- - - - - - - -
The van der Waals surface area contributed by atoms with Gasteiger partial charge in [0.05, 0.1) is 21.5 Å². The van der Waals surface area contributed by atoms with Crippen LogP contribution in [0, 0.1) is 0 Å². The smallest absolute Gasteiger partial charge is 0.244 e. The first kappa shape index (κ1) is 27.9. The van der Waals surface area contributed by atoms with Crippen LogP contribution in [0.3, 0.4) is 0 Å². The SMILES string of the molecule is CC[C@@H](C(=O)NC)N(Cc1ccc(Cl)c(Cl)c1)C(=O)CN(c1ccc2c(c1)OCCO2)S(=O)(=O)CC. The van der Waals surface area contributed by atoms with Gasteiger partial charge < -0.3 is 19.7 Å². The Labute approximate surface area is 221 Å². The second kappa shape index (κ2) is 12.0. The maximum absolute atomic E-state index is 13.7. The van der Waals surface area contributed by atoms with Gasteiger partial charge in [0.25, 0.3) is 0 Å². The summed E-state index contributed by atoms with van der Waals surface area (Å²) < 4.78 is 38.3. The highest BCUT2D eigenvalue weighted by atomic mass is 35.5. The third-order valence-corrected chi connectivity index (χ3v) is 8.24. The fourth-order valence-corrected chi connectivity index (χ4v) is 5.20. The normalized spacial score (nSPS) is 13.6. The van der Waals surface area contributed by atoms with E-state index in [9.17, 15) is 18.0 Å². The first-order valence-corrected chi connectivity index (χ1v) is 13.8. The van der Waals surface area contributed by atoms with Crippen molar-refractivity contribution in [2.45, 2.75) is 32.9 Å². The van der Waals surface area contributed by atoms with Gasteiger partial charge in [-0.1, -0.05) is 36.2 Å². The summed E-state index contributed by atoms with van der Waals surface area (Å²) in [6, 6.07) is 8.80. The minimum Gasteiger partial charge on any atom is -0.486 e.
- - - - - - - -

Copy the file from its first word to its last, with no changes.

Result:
The van der Waals surface area contributed by atoms with Gasteiger partial charge in [0.05, 0.1) is 21.5 Å². The van der Waals surface area contributed by atoms with Crippen LogP contribution in [0, 0.1) is 0 Å². The smallest absolute Gasteiger partial charge is 0.244 e. The first kappa shape index (κ1) is 27.9. The van der Waals surface area contributed by atoms with Crippen LogP contribution in [0.3, 0.4) is 0 Å². The SMILES string of the molecule is CC[C@@H](C(=O)NC)N(Cc1ccc(Cl)c(Cl)c1)C(=O)CN(c1ccc2c(c1)OCCO2)S(=O)(=O)CC. The van der Waals surface area contributed by atoms with Gasteiger partial charge < -0.3 is 19.7 Å². The Labute approximate surface area is 221 Å². The second kappa shape index (κ2) is 12.0. The maximum absolute atomic E-state index is 13.7. The van der Waals surface area contributed by atoms with Gasteiger partial charge in [0.25, 0.3) is 0 Å². The summed E-state index contributed by atoms with van der Waals surface area (Å²) < 4.78 is 38.3. The highest BCUT2D eigenvalue weighted by atomic mass is 35.5. The third-order valence-corrected chi connectivity index (χ3v) is 8.24. The fourth-order valence-corrected chi connectivity index (χ4v) is 5.20. The normalized spacial score (nSPS) is 13.6. The van der Waals surface area contributed by atoms with E-state index in [9.17, 15) is 18.0 Å². The first-order valence-corrected chi connectivity index (χ1v) is 13.8. The van der Waals surface area contributed by atoms with Crippen molar-refractivity contribution in [2.45, 2.75) is 32.9 Å². The van der Waals surface area contributed by atoms with Gasteiger partial charge in [-0.1, -0.05) is 36.2 Å². The summed E-state index contributed by atoms with van der Waals surface area (Å²) in [6, 6.07) is 8.80. The minimum Gasteiger partial charge on any atom is -0.486 e.